There are two main ways to approach the Marvel franchise: through its comics, or through its movies. And although the latter are based off the former, it's clear the films are bringing the company the most popularity. Guardians of the Galaxy Vol. 2, Spider-Man: Homecoming and Thor: Ragnarok have been some of the most highly anticipated movies of 2017, and that's not even mentioning the success Marvel Studios has had in the past with films such as Iron Man, The Avengers or Captain America: The Winter Soldier.

I became involved with the Marvel universe primarily through its movies. Iron Man and Captain America: The First Avenger piqued my interest in the beginning; they were fun movies that were entertaining to watch, but didn't totally make me the dedicated fan I consider myself to be today. That all changed with The Avengers. I absolutely fell in love — broadly with the Marvel universe, but more specifically with Black Widow. She was the first Marvel character I felt a genuine connection with, and I craved to learn more about her.

It was at this time that I began seeking out the comics. I tore through Nathan Edmondson and Phil Noto's Black Widow: The Finely Woven Thread, along with a couple of Hawkeye, Captain Marvel and Winter Soldier comics. During this time, more Marvel films were being released, expanding the movie universe in seemingly endless directions. The more time I spent in comic book shops, however, the more I noticed one significant difference between the books and the movies: As Marvel comics seemed to be continuously getting more diverse, the movies weren't growing to represent that diversity.

I'll admit, I originally wrote this off as being too nitpicky. I didn't want to think that the movies I had grown to love weren't inclusive of all types of heroes. It honestly wasn't until I sat through Guardians of the Galaxy Vol. 2 that I accepted what I'm sure many people before me have recognized — Marvel movies have a major diversity problem.

What's interesting to me about this predicament is that the comics don't necessarily have this issue. Within the past couple of years, there's been a major shift in the type of hero people are seeing on the cover of Marvel's comics. In 2014, Kamala Khan, a 16-year-old Pakistani-American girl, became Ms. Marvel; she was the first Muslim character to star at the center of a comic book series. In 2015, Amadeus Cho, an Asian-American mastermind, took over the form of The Hulk from Bruce Banner. And just last year, Marvel announced that Riri Williams, a 15-year-old black student at MIT, would walk in Tony Stark's footsteps as the new iron superhero, Ironheart.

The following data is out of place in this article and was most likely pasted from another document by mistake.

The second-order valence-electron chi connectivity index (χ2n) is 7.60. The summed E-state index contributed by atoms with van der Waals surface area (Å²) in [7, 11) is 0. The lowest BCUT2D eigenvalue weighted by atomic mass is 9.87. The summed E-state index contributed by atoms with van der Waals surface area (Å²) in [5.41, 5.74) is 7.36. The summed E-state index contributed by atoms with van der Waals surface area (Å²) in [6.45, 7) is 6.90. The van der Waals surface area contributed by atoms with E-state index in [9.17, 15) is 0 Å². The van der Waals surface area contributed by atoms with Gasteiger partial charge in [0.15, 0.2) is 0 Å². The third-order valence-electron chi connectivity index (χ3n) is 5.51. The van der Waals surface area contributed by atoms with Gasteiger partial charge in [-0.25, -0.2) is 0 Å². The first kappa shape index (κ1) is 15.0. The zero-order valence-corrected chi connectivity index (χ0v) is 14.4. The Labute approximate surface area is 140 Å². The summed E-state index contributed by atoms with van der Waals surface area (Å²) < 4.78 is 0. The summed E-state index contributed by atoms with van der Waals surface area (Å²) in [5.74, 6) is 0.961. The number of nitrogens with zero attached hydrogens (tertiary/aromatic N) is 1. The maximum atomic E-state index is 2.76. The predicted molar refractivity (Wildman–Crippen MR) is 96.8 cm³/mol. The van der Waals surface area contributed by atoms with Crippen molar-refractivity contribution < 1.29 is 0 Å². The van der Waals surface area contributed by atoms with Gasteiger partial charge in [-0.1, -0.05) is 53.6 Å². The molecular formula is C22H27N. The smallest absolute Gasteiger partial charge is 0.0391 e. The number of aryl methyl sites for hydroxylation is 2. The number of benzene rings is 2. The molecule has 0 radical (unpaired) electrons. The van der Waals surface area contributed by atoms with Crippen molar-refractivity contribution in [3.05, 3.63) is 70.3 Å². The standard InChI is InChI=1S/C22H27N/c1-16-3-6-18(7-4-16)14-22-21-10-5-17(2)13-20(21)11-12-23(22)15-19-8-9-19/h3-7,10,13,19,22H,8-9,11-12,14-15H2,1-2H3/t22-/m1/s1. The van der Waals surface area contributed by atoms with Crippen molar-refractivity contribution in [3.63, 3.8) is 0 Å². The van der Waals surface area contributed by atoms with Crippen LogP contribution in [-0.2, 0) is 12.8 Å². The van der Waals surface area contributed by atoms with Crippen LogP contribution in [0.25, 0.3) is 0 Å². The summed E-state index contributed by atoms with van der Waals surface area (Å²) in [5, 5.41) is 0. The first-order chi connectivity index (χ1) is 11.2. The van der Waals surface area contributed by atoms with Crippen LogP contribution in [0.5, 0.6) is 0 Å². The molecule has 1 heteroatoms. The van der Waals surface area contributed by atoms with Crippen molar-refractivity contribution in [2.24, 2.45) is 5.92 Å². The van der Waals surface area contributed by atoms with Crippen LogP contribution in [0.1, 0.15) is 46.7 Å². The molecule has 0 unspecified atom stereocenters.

On the flip side, of course, are the movies. Out of the 14 live-action Marvel movies that have come out since Iron Man, each has been predominantly led by a white, straight, cisgender man. Some supporting characters that don't fit this mold — Sam Wilson, Gamora and Black Widow being examples — but none of these characters would ever be considered the lead of the movies they appear in. For that matter, the only two live-action movies currently slated for production that feature a different type of lead are Black Panther and Captain Marvel, which isn't nearly enough of an effort to make up for lost time.

So why is it important for Marvel to make more of an effort to include diversity in its movies? For one, on an incredibly basic level, its films are definitely starting to become a little repetitive. This trend was most noticeable to me in the latest Guardians of the Galaxy movie, where I couldn't help but wonder when the last time I'd sit through a movie watching a white guy named Chris save the world would be. Sure, they all have their respective squads to back them up, but even in those, there's usually only one or two women or people of color present. And when they are there, they are never given the task of being the "main" hero; they're never responsible for the final push toward victory. They help, of course, as part of the team, but the main struggle almost always resides with the white man.

Yet while an interesting storyline is important, the main reason Marvel needs to start including more diversity is simple authenticity. As crazy as it seems, white men aren't the only people in this world who have stories worth telling. And although Marvel is a company that strictly deals with the fantastical, superhero genre, it's already proven it's capable of sharing different stories within its comics. By adapting these stories to fit on the big screen, it would be reaching out to a whole new set of people who may not have connected with the franchise before.

Marvel movies are widely popular with the general public, not just within specific comic book niches. Because of this, and to accurately and authentically reflect its audience, the company needs to include a larger variety of stories. By failing to do so, what the company is ultimately saying — whether it's intentional or not — is that these stories don't matter, that the story of a 16-year-old Pakistani-American superhero just isn't as important as Captain America saving the day for the third movie in a row.

Marvel is a multi-billion dollar company that specializes in storytelling. It's proven it can expand its repertoire to include characters of all different backgrounds in its comic books. But for the company to really connect with and respect its audience, it needs to start doing the same with its films.